The funds obtained from this realization of assets shall be distributed as per the waterfall mechanism enumerated under Section 53 Bankruptcy Code, 2013 (“IBC”). Any remainder of proceeds shall be distributed among preference shareholders, followed by equity shareholders. Thus, a liquidation preference right would not empower the right-holder to enjoy rights which militate against the prescribed hierarchy of claimants in a winding up proceeding under Section 53 of the IBC. For example, a preference shareholder possessing contractual Liquidation Preference rights would not, in the course of winding up or liquidation proceedings, be entitled to distribution of proceeds in a manner that is inconsistent with the statutorily prescribed mechanism.
It is also noteworthy that due to a 2015 Ministry of Corporate Affairs notification [Ministry of Corporate Affairs Notification G.S.R. 464(E)], the superiority of preference shareholders over equity shareholders for the distribution of winding up proceeds will not hold true in a private company if its charter documents explicitly state the inapplicability of Section 43 of the Companies Act, 2013 with respect to the preferential right of preference shareholders to receive their invested capital in events like winding up or other events leading to the generation of distributable proceeds.
Both asset sales or slump sales by an investee company are considered to be Liquidation Events, since the company is in both instances being divested of its core assets and/or business/business undertaking. An asset sale refers to the sale of key assets by a company. A slump sale or business transfer refers to the sale of all assets and liabilities of the company as a going concern, where a lump-sum value is attributed to the business being sold instead of values being assigned to individual assets.
Unlike in the case of a sale of shares of the investee company, the purchase consideration and proceeds for an asset sale or slump sale are received by the seller company directly (rather than by the shareholders of the seller company). Pursuant to such a sale, the proceeds of such sale received by the company are required to be distributed after considering and accounting for the liquidation preference rights of the financial investors of the company. Once the investor has received the contractually stipulated liquidation preference amount, the remaining proceeds (if any) may be distributed to the remaining shareholders, typically in proportion to their shareholding.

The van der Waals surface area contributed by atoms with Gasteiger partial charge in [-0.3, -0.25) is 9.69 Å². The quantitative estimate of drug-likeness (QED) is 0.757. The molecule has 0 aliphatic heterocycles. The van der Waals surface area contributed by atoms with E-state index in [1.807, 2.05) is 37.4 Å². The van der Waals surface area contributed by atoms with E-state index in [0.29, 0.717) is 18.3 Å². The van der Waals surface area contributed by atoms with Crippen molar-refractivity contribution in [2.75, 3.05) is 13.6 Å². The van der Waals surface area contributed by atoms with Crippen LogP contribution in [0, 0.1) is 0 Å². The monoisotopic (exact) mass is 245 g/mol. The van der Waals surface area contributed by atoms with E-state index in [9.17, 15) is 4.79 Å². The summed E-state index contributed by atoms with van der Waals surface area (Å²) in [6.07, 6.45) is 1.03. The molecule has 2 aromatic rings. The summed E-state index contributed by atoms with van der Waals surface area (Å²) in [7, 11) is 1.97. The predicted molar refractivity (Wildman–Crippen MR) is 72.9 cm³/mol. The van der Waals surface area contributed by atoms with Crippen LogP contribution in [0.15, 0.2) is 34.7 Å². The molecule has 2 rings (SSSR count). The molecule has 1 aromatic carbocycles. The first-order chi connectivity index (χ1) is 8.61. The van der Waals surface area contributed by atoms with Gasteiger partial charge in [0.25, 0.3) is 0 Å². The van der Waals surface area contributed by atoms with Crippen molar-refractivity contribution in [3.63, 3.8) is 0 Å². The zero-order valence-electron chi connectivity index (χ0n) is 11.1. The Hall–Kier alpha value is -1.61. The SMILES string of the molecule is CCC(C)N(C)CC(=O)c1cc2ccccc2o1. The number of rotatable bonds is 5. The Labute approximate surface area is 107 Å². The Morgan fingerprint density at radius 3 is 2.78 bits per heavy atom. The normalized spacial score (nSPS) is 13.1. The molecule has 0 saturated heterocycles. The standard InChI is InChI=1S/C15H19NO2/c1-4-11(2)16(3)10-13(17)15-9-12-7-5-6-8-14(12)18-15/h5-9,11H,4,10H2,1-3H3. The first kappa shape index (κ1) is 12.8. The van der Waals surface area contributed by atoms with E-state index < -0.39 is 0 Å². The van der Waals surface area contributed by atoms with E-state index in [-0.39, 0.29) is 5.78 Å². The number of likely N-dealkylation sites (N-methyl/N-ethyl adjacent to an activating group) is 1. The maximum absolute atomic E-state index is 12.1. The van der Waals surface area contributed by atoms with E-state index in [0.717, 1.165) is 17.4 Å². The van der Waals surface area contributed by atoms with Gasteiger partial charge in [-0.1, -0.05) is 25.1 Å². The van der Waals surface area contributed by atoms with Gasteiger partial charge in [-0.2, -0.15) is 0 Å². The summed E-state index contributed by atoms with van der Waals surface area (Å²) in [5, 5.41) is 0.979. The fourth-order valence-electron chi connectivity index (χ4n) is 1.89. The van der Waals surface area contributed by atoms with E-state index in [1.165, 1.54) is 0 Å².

The manner in which such proceeds received by the investee company may be distributed to its shareholders needs to be carefully considered. There may be multiple avenues for achieving this objective, and each carries its advantages and disadvantages. For instance, these sale proceeds received by the company may be distributed by the company by way of dividends to the shareholders, including the financial investors. However, this would entail the company being profitable and having enough free reserves to declare and distribute dividends to its shareholders in accordance with the provisions of the Act [Section 123 of the Companies Act, 2013]. Alternatively, the company may also consider cumulative dividends, which typically accumulate starting from the shares' issuance date until the exit from the company. The investor may also be paid through other means such as fees for professional advisory services rendered by the investor to the company under suitable contractual arrangements executed between the company and the investor.
In the second and concluding part of this article, we will examine the various mechanisms through which a liquidation preference right is typically enforced and exercised.
About the authors: Arindam Basu is a Partner, Bilal Lateefi is a Principal Associate and Varun Rao is an Associate at Poovayya & Co.